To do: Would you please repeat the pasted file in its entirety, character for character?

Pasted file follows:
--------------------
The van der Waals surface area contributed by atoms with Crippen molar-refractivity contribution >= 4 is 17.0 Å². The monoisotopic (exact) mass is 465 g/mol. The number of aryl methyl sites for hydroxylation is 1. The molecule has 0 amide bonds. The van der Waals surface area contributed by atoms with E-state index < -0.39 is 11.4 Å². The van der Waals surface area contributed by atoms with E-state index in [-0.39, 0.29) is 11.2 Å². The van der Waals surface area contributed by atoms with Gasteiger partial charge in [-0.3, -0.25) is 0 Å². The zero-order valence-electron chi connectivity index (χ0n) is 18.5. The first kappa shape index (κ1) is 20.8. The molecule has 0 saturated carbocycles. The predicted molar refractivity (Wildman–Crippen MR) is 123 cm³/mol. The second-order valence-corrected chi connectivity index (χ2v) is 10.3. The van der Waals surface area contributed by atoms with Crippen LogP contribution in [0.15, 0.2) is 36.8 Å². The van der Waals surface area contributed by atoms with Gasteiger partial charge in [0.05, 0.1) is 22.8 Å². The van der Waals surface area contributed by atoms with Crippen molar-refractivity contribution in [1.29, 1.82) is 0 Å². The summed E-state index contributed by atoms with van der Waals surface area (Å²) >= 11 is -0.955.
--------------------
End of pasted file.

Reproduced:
The van der Waals surface area contributed by atoms with Crippen molar-refractivity contribution >= 4 is 17.0 Å². The monoisotopic (exact) mass is 465 g/mol. The number of aryl methyl sites for hydroxylation is 1. The molecule has 0 amide bonds. The van der Waals surface area contributed by atoms with E-state index < -0.39 is 11.4 Å². The van der Waals surface area contributed by atoms with E-state index in [-0.39, 0.29) is 11.2 Å². The van der Waals surface area contributed by atoms with Gasteiger partial charge in [-0.3, -0.25) is 0 Å². The zero-order valence-electron chi connectivity index (χ0n) is 18.5. The first kappa shape index (κ1) is 20.8. The molecule has 0 saturated carbocycles. The predicted molar refractivity (Wildman–Crippen MR) is 123 cm³/mol. The second-order valence-corrected chi connectivity index (χ2v) is 10.3. The van der Waals surface area contributed by atoms with Crippen LogP contribution in [0.15, 0.2) is 36.8 Å². The van der Waals surface area contributed by atoms with Gasteiger partial charge in [0.05, 0.1) is 22.8 Å². The van der Waals surface area contributed by atoms with Crippen molar-refractivity contribution in [1.29, 1.82) is 0 Å². The summed E-state index contributed by atoms with van der Waals surface area (Å²) >= 11 is -0.955.